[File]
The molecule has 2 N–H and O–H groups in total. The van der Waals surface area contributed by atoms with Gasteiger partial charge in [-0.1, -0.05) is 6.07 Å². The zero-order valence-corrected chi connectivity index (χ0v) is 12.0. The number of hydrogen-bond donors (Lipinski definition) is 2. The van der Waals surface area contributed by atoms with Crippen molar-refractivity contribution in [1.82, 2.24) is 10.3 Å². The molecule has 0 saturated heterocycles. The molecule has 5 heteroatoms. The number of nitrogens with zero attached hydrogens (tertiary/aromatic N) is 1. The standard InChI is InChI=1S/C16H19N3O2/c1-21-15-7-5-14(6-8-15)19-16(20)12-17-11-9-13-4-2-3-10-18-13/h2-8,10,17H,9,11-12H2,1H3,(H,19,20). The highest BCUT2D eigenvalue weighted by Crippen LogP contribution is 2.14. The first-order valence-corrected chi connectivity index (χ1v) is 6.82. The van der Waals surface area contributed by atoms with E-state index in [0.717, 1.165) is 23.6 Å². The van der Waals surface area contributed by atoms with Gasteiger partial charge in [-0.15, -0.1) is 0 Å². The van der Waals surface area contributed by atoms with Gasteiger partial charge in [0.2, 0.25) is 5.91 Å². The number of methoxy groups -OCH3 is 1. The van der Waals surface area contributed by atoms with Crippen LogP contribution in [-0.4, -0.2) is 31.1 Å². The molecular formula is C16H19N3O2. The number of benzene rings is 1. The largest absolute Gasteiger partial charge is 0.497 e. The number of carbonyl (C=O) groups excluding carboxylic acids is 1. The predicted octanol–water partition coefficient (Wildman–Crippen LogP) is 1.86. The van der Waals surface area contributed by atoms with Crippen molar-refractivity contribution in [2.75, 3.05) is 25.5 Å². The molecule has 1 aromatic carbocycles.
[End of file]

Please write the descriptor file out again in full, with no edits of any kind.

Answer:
The molecule has 2 N–H and O–H groups in total. The van der Waals surface area contributed by atoms with Gasteiger partial charge in [-0.1, -0.05) is 6.07 Å². The zero-order valence-corrected chi connectivity index (χ0v) is 12.0. The number of hydrogen-bond donors (Lipinski definition) is 2. The van der Waals surface area contributed by atoms with Crippen molar-refractivity contribution in [1.82, 2.24) is 10.3 Å². The molecule has 0 saturated heterocycles. The molecule has 5 heteroatoms. The number of nitrogens with zero attached hydrogens (tertiary/aromatic N) is 1. The standard InChI is InChI=1S/C16H19N3O2/c1-21-15-7-5-14(6-8-15)19-16(20)12-17-11-9-13-4-2-3-10-18-13/h2-8,10,17H,9,11-12H2,1H3,(H,19,20). The highest BCUT2D eigenvalue weighted by Crippen LogP contribution is 2.14. The first-order valence-corrected chi connectivity index (χ1v) is 6.82. The van der Waals surface area contributed by atoms with E-state index in [0.717, 1.165) is 23.6 Å². The van der Waals surface area contributed by atoms with Gasteiger partial charge in [-0.15, -0.1) is 0 Å². The van der Waals surface area contributed by atoms with Gasteiger partial charge in [0.2, 0.25) is 5.91 Å². The number of methoxy groups -OCH3 is 1. The van der Waals surface area contributed by atoms with Crippen LogP contribution in [-0.4, -0.2) is 31.1 Å². The molecular formula is C16H19N3O2. The number of benzene rings is 1. The largest absolute Gasteiger partial charge is 0.497 e. The number of carbonyl (C=O) groups excluding carboxylic acids is 1. The predicted octanol–water partition coefficient (Wildman–Crippen LogP) is 1.86. The van der Waals surface area contributed by atoms with Crippen molar-refractivity contribution in [2.75, 3.05) is 25.5 Å². The molecule has 1 aromatic carbocycles.